How to monitor the security of your website?

Knowing the damaging consequences of an attack on our website, we must implement resources that allow us to detect when our portal has been infected. Mainly, for two reasons.

On the one hand, due to the obvious threat to security that can affect both our website and the users who visit it.

On the other hand, if we can detect the infection before Google, we can avoid associated penalties.

Here are some of the methods that will allow you to analyze your website and detect if an infection has occurred:

  • "site:" search operator: With a simple query we can verify if our website is indexed on Google (for example, site: latevaweb.com). If not, one of the possible causes is an attack to our website.
  • Search Console: The Google tool for analyzing search traffic includes a section called "Security Issues" that informs us of any issues detected by Google.
  • Periodic crawling of the website. If we frequently crawl our website, we can detect if there are contents generated by an attack, including Spam pages.
  • External tools. Some companies offer external monitoring services that inform us when an attack occurs on our website. Even some hosting providers incorporate this type of tools.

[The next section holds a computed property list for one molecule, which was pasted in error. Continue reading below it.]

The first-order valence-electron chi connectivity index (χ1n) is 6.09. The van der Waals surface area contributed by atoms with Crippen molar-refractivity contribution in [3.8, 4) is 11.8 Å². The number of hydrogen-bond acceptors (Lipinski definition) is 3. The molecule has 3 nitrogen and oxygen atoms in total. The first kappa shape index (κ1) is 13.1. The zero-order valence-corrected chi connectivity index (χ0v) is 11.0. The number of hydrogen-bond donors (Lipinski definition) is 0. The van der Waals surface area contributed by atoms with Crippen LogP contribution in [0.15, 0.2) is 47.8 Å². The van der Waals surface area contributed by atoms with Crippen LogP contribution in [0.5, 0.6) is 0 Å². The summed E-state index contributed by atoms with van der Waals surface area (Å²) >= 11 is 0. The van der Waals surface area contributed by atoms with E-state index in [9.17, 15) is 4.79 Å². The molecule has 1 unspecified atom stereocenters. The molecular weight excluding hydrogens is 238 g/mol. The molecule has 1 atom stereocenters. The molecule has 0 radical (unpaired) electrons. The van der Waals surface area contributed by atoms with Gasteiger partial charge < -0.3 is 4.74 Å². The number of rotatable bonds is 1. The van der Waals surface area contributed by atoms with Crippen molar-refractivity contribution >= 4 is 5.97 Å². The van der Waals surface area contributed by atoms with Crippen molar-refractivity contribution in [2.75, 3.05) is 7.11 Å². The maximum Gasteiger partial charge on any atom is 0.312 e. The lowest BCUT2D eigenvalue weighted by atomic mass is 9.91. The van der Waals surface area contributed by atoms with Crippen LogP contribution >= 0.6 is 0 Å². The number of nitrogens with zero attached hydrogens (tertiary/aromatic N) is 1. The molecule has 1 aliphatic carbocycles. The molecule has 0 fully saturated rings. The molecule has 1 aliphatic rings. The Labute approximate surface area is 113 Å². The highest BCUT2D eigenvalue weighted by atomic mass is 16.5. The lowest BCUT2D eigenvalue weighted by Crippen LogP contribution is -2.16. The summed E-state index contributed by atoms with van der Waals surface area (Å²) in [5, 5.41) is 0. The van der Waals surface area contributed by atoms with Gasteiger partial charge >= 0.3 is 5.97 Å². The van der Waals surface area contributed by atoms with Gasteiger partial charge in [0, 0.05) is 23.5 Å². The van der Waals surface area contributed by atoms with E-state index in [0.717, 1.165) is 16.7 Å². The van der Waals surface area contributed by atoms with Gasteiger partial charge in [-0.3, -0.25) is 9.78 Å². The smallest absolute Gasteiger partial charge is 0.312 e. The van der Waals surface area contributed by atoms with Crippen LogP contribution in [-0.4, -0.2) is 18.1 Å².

• Safe Browsing by Google. This portal, in addition to pleading for good practices in the field of web security, incorporates a tool to analyze if a website is affected by any threat. And if we want to go a step further, we can also use the Safe Browsing API to automate this verification via code.
  • Loss of organic traffic. Although it seems obvious, if we find that we have lost visits from Google or other search engines, one of the possible explanations is the hacking and subsequent penalty of our website.

Basic measures to improve the security of your website

After learning to detect when our website has been attacked and our organic traffic has been affected, we can implement security measures to prevent these situations.

Obviously, it would be virtually impossible to cover all actions on web security that we can apply taking into account all the variables involved: server technology, programming language, hosting provider, content manager system, etc.